Hi, I’m Paul from FieldInsight and this is our #TuesdayTalk.
Today I’m going to talk about something that service businesses don’t think about heaps – that is the definition and creation of a Product.
A product is something you can brand, bundle up to sell in to a market but it can also be a service. It can be a maintenance service or a series of services. Thinking about the creation of a product can really supercharge services work and allow you to differentiate.
If you can create a product that you can sell as part of your business that gives you an ability to be different in the market then you are one step ahead of the pack.
You can use this for marketing and promotion on your social media pages etc.
Like the Goop Guys created goop for their windows.
It can be a standard to adhere and deliver to or something that gives you more credibility in delivery of your services.
How can you Achieve this in your Business?
Coming up with a product is not a trivial activity and there’s lots of books about brainstorming, creating and coming up with ideas. But they fall down in a really common way and that is they don’t spend enough time understanding or defining the problem to solve – this involves breaking it up in a smaller pieces.
They all dive into solution mode. You want to sit down and spend some time to find the problems you’re trying to solve. Articulate them, try and identify the core problem and secondary problems because sometimes you find you’re working on a secondary problem.
If you identify the core problem that secondary problem may change or it may go away completely and you’ll probably get different secondary problems.
Step 1: Time to Think
- Dedicate time to capturing the core problem you’re trying to solve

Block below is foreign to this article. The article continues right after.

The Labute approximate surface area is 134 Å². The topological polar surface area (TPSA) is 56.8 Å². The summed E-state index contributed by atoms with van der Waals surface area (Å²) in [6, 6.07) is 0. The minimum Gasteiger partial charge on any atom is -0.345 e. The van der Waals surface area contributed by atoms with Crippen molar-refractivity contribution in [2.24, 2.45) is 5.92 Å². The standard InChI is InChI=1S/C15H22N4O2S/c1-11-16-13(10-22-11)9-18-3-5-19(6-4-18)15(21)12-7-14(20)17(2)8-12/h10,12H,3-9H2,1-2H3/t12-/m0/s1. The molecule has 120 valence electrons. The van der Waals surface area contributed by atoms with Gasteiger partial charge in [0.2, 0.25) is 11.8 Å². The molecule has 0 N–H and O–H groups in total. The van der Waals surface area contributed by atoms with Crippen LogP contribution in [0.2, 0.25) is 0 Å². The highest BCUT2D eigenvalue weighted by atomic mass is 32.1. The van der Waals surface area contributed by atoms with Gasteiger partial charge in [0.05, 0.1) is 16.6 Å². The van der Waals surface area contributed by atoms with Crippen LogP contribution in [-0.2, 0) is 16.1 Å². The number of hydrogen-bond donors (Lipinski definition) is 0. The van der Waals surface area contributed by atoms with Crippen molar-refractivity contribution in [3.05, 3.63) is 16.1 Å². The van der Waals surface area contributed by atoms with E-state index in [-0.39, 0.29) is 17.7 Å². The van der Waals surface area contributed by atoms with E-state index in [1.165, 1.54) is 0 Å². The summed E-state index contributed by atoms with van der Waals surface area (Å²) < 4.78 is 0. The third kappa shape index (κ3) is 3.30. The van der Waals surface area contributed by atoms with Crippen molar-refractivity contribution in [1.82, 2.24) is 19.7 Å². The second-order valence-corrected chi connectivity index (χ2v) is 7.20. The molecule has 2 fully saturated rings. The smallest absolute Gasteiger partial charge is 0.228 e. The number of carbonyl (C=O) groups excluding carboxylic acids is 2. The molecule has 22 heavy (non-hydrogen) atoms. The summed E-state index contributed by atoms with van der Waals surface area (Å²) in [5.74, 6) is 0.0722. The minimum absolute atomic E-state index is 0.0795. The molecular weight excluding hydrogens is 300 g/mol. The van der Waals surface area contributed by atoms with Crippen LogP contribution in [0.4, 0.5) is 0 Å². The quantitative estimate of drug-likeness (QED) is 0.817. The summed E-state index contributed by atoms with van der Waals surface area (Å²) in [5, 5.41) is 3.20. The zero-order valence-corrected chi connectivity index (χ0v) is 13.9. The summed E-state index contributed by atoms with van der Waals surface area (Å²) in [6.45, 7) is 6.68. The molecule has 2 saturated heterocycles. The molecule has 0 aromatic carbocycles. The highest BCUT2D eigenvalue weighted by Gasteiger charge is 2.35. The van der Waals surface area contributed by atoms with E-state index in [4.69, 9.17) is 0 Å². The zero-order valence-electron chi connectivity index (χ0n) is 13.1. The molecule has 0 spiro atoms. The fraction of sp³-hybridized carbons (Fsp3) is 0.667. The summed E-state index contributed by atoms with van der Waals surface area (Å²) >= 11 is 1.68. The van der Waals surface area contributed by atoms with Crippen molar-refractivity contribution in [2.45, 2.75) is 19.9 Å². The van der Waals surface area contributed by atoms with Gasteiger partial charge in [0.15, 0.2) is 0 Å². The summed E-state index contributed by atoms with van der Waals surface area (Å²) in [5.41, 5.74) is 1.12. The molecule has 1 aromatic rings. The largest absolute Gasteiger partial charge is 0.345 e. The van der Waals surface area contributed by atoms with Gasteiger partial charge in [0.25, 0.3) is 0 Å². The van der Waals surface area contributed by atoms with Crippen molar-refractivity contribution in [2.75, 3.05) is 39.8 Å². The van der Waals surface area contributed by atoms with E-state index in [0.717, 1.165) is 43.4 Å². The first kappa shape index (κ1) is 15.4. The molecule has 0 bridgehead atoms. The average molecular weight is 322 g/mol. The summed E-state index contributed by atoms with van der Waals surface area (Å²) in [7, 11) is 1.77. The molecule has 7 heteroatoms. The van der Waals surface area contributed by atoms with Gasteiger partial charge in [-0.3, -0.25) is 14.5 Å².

- Look at different solutions that are out in the market
- You want to see how well you meet an actual problem
Step 2: What does Different Look like?
- Look at solutions that currently solve that problem in a different market.
This is critical, your solution may come from a completely different industry but can be easily applied (dont think you are constrained by industry); an example is up-sell, cross-sell or bundling with a different industry
- Brainstorm different solutions and validate with the team
- Write down what you think the solution looks like and then take a critical eye to it
- a hyper critical view of it (pick it to pieces)
- a white hat angel view of it (best scenario) and really see what’s good about it
- Try and get a balanced view; ie whether you think your solution is a good solution for the market
Step 3: Create and Test
- Design (or create) the smallest version of a solution that you can from within your business
- Test it with a set of customers and get feedback
- Refine until you hit the mark
Outcomes must be Customer focussed!
You want something that is meaningful to the customer that moves the needle for them and helps them solve that problem and then talk to them and iterate. Customer feedback will drive evolution, you wont get it right first time but you can modify and change as you go.
Listening to the customer carefully they might tell you what they want (or not so directly) but more importantly what they need, what they will use and what they will engage with.
This is a very high level view of concepts from a brilliant book called, “Borrowing Brilliance.” I have included the reference and review of it below. I highly recommended it from a design point of view.
Wondering how Product design is relevant to a Services business?
Think about product as how you bundle up your services as something to sell. Do you call it just a Service or Maintenance offer? Could you present this differently that solves the actual problem a customer has? A customer doesn’t think about servicing of their units the same way you do…..its a hassle and a problem they don’t think about UNTIL something goes wrong and when it goes wrong they aren’t happy?
Follow the above process to think about it differently. It’s an excellent way to think about product. Once you have a view of it test it through different mediums (facebook, how you answer the phone, how you Quote work etc)
I’ve done product design and been involved in development for over twenty years, and most people don’t do it this way so you would be one of the top five percent in your industry who think about product packaging this way.
Have a great week, lovely talking to you today and catch you next week; bye.
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Book reference: Borrowing Brillance: The six steps to business innovation by building on the ideas of others by David Kord Murray. Read a review of this book here